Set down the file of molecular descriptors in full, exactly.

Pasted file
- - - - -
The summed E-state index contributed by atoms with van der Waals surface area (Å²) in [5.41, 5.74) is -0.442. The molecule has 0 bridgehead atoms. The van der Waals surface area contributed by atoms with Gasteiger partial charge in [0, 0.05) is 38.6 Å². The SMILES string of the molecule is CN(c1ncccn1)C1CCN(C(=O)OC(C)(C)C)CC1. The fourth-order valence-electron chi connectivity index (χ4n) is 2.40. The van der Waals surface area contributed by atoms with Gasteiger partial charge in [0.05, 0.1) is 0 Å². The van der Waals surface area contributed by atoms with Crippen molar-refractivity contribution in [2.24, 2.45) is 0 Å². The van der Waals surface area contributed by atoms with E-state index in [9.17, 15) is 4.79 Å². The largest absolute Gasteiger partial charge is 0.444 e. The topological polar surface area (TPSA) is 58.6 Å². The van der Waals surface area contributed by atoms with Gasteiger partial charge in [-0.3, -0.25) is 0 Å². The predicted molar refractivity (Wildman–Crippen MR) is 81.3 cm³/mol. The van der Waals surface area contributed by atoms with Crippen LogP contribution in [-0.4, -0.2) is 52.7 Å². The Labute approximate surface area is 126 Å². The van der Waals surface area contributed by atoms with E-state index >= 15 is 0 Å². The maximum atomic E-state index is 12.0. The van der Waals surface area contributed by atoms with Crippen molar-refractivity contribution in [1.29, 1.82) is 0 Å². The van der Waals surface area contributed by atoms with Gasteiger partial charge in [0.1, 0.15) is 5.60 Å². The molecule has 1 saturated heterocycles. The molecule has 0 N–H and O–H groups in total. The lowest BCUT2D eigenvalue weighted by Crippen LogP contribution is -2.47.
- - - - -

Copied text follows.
The summed E-state index contributed by atoms with van der Waals surface area (Å²) in [5.41, 5.74) is -0.442. The molecule has 0 bridgehead atoms. The van der Waals surface area contributed by atoms with Gasteiger partial charge in [0, 0.05) is 38.6 Å². The SMILES string of the molecule is CN(c1ncccn1)C1CCN(C(=O)OC(C)(C)C)CC1. The fourth-order valence-electron chi connectivity index (χ4n) is 2.40. The van der Waals surface area contributed by atoms with Gasteiger partial charge in [0.05, 0.1) is 0 Å². The van der Waals surface area contributed by atoms with Crippen molar-refractivity contribution in [2.24, 2.45) is 0 Å². The van der Waals surface area contributed by atoms with E-state index in [9.17, 15) is 4.79 Å². The largest absolute Gasteiger partial charge is 0.444 e. The topological polar surface area (TPSA) is 58.6 Å². The van der Waals surface area contributed by atoms with Gasteiger partial charge in [-0.3, -0.25) is 0 Å². The predicted molar refractivity (Wildman–Crippen MR) is 81.3 cm³/mol. The van der Waals surface area contributed by atoms with Crippen LogP contribution in [-0.4, -0.2) is 52.7 Å². The Labute approximate surface area is 126 Å². The van der Waals surface area contributed by atoms with E-state index >= 15 is 0 Å². The maximum atomic E-state index is 12.0. The van der Waals surface area contributed by atoms with Crippen molar-refractivity contribution in [1.29, 1.82) is 0 Å². The van der Waals surface area contributed by atoms with Gasteiger partial charge in [0.1, 0.15) is 5.60 Å². The molecule has 1 saturated heterocycles. The molecule has 0 N–H and O–H groups in total. The lowest BCUT2D eigenvalue weighted by Crippen LogP contribution is -2.47.